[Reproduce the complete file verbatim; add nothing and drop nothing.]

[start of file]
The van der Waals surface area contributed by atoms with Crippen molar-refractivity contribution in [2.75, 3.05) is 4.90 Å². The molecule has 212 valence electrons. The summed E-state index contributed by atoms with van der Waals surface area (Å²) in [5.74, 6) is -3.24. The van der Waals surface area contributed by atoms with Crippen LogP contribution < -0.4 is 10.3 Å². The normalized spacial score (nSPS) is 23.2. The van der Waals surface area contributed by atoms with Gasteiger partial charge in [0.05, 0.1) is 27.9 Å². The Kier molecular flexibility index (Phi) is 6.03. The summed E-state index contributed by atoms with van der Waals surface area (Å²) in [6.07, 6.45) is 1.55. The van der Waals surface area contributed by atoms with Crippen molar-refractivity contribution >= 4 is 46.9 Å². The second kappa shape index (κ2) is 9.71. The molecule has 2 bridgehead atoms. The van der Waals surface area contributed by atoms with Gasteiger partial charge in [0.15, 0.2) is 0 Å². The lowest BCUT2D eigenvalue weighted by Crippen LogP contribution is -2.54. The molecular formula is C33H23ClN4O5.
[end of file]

The van der Waals surface area contributed by atoms with Crippen molar-refractivity contribution in [2.75, 3.05) is 4.90 Å². The molecule has 212 valence electrons. The summed E-state index contributed by atoms with van der Waals surface area (Å²) in [5.74, 6) is -3.24. The van der Waals surface area contributed by atoms with Crippen LogP contribution < -0.4 is 10.3 Å². The normalized spacial score (nSPS) is 23.2. The van der Waals surface area contributed by atoms with Gasteiger partial charge in [0.05, 0.1) is 27.9 Å². The Kier molecular flexibility index (Phi) is 6.03. The summed E-state index contributed by atoms with van der Waals surface area (Å²) in [6.07, 6.45) is 1.55. The van der Waals surface area contributed by atoms with Crippen molar-refractivity contribution >= 4 is 46.9 Å². The second kappa shape index (κ2) is 9.71. The molecule has 2 bridgehead atoms. The van der Waals surface area contributed by atoms with Gasteiger partial charge in [0.15, 0.2) is 0 Å². The lowest BCUT2D eigenvalue weighted by Crippen LogP contribution is -2.54. The molecular formula is C33H23ClN4O5.